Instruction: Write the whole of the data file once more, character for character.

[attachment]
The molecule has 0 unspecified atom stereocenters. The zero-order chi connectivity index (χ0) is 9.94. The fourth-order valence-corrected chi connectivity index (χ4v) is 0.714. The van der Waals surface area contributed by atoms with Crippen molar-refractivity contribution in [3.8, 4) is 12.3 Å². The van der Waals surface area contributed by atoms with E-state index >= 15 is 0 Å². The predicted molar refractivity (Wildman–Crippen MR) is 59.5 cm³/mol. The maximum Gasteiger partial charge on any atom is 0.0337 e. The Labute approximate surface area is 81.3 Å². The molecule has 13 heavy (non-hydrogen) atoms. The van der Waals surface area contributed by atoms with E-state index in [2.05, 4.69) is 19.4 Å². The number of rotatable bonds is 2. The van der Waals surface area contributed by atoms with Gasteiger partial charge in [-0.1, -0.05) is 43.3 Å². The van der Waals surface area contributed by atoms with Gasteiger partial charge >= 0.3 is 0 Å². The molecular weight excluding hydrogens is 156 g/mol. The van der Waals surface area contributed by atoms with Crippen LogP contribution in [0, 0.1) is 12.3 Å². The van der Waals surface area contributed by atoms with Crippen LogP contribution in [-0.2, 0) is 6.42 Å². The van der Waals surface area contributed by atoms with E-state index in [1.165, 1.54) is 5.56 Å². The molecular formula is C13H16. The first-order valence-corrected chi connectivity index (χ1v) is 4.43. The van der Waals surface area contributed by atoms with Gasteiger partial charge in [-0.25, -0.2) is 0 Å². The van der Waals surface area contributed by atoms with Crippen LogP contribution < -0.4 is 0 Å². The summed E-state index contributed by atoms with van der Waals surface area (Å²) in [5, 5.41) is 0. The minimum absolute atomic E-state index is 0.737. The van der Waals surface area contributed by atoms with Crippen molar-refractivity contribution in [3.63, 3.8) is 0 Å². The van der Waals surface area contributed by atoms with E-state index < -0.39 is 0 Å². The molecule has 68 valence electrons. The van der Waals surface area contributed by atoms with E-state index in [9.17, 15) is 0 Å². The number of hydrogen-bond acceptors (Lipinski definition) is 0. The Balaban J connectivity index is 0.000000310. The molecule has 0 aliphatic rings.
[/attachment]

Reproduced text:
The molecule has 0 unspecified atom stereocenters. The zero-order chi connectivity index (χ0) is 9.94. The fourth-order valence-corrected chi connectivity index (χ4v) is 0.714. The van der Waals surface area contributed by atoms with Crippen molar-refractivity contribution in [3.8, 4) is 12.3 Å². The van der Waals surface area contributed by atoms with E-state index >= 15 is 0 Å². The predicted molar refractivity (Wildman–Crippen MR) is 59.5 cm³/mol. The maximum Gasteiger partial charge on any atom is 0.0337 e. The Labute approximate surface area is 81.3 Å². The molecule has 13 heavy (non-hydrogen) atoms. The van der Waals surface area contributed by atoms with E-state index in [2.05, 4.69) is 19.4 Å². The number of rotatable bonds is 2. The van der Waals surface area contributed by atoms with Gasteiger partial charge in [-0.1, -0.05) is 43.3 Å². The van der Waals surface area contributed by atoms with Gasteiger partial charge >= 0.3 is 0 Å². The molecular weight excluding hydrogens is 156 g/mol. The van der Waals surface area contributed by atoms with Crippen LogP contribution in [0, 0.1) is 12.3 Å². The van der Waals surface area contributed by atoms with Crippen LogP contribution in [-0.2, 0) is 6.42 Å². The van der Waals surface area contributed by atoms with E-state index in [1.165, 1.54) is 5.56 Å². The molecular formula is C13H16. The first-order valence-corrected chi connectivity index (χ1v) is 4.43. The van der Waals surface area contributed by atoms with Gasteiger partial charge in [-0.25, -0.2) is 0 Å². The van der Waals surface area contributed by atoms with Crippen LogP contribution < -0.4 is 0 Å². The summed E-state index contributed by atoms with van der Waals surface area (Å²) in [5, 5.41) is 0. The minimum absolute atomic E-state index is 0.737. The van der Waals surface area contributed by atoms with Crippen molar-refractivity contribution in [3.63, 3.8) is 0 Å². The van der Waals surface area contributed by atoms with E-state index < -0.39 is 0 Å². The molecule has 68 valence electrons. The van der Waals surface area contributed by atoms with E-state index in [9.17, 15) is 0 Å². The number of hydrogen-bond acceptors (Lipinski definition) is 0. The Balaban J connectivity index is 0.000000310. The molecule has 0 aliphatic rings.